These are essential materials you will need to print for Dry Runs and GOTV:

  • Walk Lists
  • Phonebank Lists
  • Turf Maps (For Canvassing)
  • GOTV Scripts
  • Tally Sheets
  • Candidate Issue Information Sheets
  • Volunteer Sign-Up Sheets (For Volunteers To Come Back)
  • Polling Location(s) Information
  • Literature

Prepare Your Materials

If you don’t time out tasks or prepare materials, you run a risk of misplacing, mishandling, or forgetting materials. To organize your materials efficiently, here are steps to set up your boxes for Dry Runs and GOTV:

1. Print All Materials

With the essential items you will need for dry runs listed above, the first step is printing all of these materials (for both dry runs and Get Out the Vote Weekend).

2. Order Your Materials

In manila envelopes, you will place the direct voter contact materials needed by a volunteer during their shift. Then, you can easily move this folder or the folder’s materials onto a clipboard.

For each manila envelope, you should label the outside of the envelope with the city or county information, precinct information, and the turf or contact list prioritization number. This prioritization comes from your GOTV number calculation where most of your GOTV targets are, which you can learn about in our online GOTV course.

For canvassing, you will place the following items in this order in a manila envelope: canvass tally sheet, the individual turf map, accompanying walk list, canvass script, polling location information, candidate issue information sheet, and a volunteer sign-up sheet.

For phonebanking, the materials would be in a similar order: phonebank tally sheet, contact list, phonebank script, polling location information, candidate issue information sheet, and a volunteer sign-up sheet.

3. Assemble Materials Together

Count bundles of literature to match the number of doors in a walk packet. Bound them together with rubber bands so you can easily group the clipboard materials with campaign literature for volunteers to provide to voters or to leave at doors during this time.

Be sure to do this with pens as well, to ensure you have plenty for your shifts throughout each weekend. Try to provide volunteers with two pens each (one as a backup while on doors).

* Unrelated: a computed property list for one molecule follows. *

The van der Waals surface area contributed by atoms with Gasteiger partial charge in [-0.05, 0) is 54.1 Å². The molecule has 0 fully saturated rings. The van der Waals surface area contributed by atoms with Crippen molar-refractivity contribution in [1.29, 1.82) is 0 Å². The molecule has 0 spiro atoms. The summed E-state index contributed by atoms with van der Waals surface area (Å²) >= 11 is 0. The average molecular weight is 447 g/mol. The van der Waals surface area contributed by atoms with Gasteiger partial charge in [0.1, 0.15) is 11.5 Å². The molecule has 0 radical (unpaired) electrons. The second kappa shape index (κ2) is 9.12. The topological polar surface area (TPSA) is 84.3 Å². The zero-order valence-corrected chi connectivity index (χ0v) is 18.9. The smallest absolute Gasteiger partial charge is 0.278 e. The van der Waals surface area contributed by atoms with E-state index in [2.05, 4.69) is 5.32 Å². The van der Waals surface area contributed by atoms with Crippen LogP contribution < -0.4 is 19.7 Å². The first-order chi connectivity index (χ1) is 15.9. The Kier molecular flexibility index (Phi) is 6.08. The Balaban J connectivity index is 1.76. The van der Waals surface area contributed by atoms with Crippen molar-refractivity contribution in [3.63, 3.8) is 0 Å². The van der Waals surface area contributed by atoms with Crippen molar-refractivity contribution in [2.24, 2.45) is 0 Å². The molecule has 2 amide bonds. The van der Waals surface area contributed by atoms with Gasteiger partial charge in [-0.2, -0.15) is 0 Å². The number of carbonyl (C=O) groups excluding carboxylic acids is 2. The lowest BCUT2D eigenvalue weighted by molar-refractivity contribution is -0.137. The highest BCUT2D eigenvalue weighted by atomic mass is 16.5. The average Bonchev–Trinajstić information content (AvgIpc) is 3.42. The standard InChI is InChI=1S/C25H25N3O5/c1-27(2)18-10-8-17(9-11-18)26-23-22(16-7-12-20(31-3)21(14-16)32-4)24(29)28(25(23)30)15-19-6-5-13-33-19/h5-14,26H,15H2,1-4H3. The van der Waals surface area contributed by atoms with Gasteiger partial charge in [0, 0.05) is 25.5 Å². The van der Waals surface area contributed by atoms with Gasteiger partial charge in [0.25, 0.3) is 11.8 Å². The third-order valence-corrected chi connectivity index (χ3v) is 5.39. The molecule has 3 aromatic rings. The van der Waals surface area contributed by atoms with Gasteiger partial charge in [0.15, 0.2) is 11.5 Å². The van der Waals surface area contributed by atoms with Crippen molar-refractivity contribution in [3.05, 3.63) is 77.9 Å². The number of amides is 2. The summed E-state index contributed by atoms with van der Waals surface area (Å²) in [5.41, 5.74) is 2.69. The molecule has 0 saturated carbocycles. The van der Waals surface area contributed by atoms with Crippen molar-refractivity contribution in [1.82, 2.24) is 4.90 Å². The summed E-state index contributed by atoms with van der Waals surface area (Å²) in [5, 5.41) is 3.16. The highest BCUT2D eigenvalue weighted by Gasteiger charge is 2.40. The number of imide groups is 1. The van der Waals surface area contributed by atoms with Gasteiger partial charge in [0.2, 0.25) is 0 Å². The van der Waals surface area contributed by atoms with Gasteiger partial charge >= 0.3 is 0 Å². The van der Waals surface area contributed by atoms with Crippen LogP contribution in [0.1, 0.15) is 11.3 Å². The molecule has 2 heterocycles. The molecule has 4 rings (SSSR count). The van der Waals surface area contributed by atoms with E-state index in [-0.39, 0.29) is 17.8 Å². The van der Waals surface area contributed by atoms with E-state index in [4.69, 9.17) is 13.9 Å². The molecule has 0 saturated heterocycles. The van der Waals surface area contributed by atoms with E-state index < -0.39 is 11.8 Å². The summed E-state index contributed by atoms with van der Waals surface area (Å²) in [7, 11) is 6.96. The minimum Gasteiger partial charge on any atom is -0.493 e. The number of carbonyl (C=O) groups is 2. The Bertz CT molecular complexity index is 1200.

4. Label Folders with Naming Convention

It is critical to use a clear and consistent labeling system that your volunteer team knows. If you have multiple precincts, cities, counties, you should use the brightly colored labels to correlate materials. This helps you make sure that no materials end up in the wrong place.

5. Separate Materials by Weekend

To prepare for Dry Runs, you will have banker’s boxes with materials set up for both dry runs and separate boxes with materials solely for get out the vote. You should have separate boxes for door-to-door canvassing materials and phonebanking materials.

Let’s Get Out the Vote!

When it comes to your Get Out the Vote plan, practice and preparation are essential.

You know the people, materials, and preparation steps that you need to in order to have a smooth, informed GOTV.

Now go and Get Out the Vote!

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Collyn Warner

Since 2008, Collyn Warner has spent most of her time working on political and issue-based campaigns, community organizing, and training. She started her work in these areas in red (and primarily rural) areas in the regional South. In addition to these efforts, Collyn previously worked on event coordination, communication efforts, and logistics at the International Monetary Fund, as well as membership development with Business Forward. She has worked in communications and outreach for the Campaign for Southern Equality, Neighbors for Equality (a grassroots LGBTQ rights group), Amnesty International, and higher education institutions.

Collyn completed her M.A. in English (Composition and Rhetoric) at The University of Alabama, where she was awarded funding to research the digital tools of community organizing across LGBTQ advocacy efforts in North Carolina, and she has presented on activist literacy, digital organizing, and grassroots initiatives at national conferences.